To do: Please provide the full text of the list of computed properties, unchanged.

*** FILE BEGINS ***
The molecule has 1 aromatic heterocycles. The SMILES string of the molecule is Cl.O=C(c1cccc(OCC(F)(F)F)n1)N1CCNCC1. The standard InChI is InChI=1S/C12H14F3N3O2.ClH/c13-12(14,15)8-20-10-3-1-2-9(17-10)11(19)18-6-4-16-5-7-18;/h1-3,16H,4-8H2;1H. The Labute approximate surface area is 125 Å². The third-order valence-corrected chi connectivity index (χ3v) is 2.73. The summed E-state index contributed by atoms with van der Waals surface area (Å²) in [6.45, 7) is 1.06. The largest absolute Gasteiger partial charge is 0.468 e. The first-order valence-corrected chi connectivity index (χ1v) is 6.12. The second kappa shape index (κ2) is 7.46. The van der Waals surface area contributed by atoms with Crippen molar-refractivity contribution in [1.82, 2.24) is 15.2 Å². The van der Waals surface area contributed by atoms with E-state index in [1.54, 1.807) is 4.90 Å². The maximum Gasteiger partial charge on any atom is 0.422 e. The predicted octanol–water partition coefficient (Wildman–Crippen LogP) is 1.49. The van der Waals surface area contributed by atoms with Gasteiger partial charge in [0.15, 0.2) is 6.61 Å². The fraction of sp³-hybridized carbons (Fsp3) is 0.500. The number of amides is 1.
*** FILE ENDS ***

The molecule has 1 aromatic heterocycles. The SMILES string of the molecule is Cl.O=C(c1cccc(OCC(F)(F)F)n1)N1CCNCC1. The standard InChI is InChI=1S/C12H14F3N3O2.ClH/c13-12(14,15)8-20-10-3-1-2-9(17-10)11(19)18-6-4-16-5-7-18;/h1-3,16H,4-8H2;1H. The Labute approximate surface area is 125 Å². The third-order valence-corrected chi connectivity index (χ3v) is 2.73. The summed E-state index contributed by atoms with van der Waals surface area (Å²) in [6.45, 7) is 1.06. The largest absolute Gasteiger partial charge is 0.468 e. The first-order valence-corrected chi connectivity index (χ1v) is 6.12. The second kappa shape index (κ2) is 7.46. The van der Waals surface area contributed by atoms with Crippen molar-refractivity contribution in [1.82, 2.24) is 15.2 Å². The van der Waals surface area contributed by atoms with E-state index in [1.54, 1.807) is 4.90 Å². The maximum Gasteiger partial charge on any atom is 0.422 e. The predicted octanol–water partition coefficient (Wildman–Crippen LogP) is 1.49. The van der Waals surface area contributed by atoms with Gasteiger partial charge in [0.15, 0.2) is 6.61 Å². The fraction of sp³-hybridized carbons (Fsp3) is 0.500. The number of amides is 1.